For instance, on dealing with terrorism, he had a 37-point advantage over Obama and a 27-point margin over Clinton. On handling Iraq, he led Obama by 13 points and Clinton by 16.

On who has the right experience to serve as president, McCain posted a whopping lead of 31 points over Obama. He also ran ahead of Clinton in this category, but by a much lesser amount: 12 points.

These findings help explain McCain's slight edge over each Democrat in a general election match-up; he led Clinton, 46% to 40%, and Obama, 44% to 42%.

In both cases, the margins fall within the poll's error margin of plus-or-minus three precentage points. Still, the results are bound to buoy McCain's camp and bolster the argument he's long been making that he would be the GOP's strongest contender in November.

The survey, though, also identifies a potential dark cloud for him -- he badly trails both Democrats when voters were asked who they think would substantially change how Washington works. Obama's advantage over McCain on this question was 35 percentage points, Clinton's was a less impressive but still hefty 22 points.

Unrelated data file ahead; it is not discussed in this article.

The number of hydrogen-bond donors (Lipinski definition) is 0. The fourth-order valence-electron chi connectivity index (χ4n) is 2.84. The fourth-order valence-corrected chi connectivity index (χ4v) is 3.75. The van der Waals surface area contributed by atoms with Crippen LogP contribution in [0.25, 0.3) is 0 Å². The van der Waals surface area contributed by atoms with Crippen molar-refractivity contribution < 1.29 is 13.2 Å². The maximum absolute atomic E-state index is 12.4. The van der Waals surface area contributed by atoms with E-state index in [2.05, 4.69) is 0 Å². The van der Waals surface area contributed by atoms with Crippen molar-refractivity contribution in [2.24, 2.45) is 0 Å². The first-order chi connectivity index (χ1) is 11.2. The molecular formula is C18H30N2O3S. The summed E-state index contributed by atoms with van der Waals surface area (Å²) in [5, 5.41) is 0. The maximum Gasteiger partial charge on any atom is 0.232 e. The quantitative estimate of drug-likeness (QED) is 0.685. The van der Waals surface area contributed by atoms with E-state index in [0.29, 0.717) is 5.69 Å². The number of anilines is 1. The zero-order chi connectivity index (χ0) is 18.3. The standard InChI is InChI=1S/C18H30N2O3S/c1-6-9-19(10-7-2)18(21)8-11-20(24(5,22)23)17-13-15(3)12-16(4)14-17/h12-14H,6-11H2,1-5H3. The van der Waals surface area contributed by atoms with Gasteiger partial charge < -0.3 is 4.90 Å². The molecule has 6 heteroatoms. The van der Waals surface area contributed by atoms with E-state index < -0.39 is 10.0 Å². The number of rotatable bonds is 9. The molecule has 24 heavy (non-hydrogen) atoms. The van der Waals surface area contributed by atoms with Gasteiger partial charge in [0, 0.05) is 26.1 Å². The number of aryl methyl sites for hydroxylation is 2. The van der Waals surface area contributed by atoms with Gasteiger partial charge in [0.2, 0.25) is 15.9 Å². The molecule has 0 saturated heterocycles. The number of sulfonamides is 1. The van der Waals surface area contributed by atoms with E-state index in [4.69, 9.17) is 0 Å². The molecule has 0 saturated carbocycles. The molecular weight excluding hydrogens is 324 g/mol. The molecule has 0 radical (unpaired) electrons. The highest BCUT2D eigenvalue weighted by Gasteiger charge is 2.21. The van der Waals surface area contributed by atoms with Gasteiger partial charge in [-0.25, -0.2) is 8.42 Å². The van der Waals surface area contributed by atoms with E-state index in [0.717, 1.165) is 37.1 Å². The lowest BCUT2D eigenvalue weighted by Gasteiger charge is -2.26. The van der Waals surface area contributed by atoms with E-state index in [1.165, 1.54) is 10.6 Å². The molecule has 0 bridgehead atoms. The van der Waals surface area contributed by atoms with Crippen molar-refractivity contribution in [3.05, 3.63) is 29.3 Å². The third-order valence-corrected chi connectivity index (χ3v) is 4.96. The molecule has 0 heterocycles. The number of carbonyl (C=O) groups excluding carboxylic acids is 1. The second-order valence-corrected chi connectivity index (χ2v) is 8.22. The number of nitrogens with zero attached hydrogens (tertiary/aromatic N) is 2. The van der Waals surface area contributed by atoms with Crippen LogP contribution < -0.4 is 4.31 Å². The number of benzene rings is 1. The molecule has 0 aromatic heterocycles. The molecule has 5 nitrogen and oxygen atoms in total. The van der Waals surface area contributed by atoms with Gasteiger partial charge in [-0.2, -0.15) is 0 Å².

You can peruse all of the figures and tables here.

-- Don Frederick 

Comments () | Archives (7)

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HRC sure showed her long self admired experience when stumbled in the debate about Russian premire's name. Another point was that she made such a big fuss about usage of the word denounce and reject. She should go back and learn her English 01. And of course her stand as Why am I always asked to answer first? Is she for real? Does she really believe people should vote for her immaturity? How old is she 61? Well she sure acts like a toddler>>> Is that her ereadiness for presidency on day 1???

All that matters to most voters will be how strong are you on military affairs and the economy. I've seen this time and time again.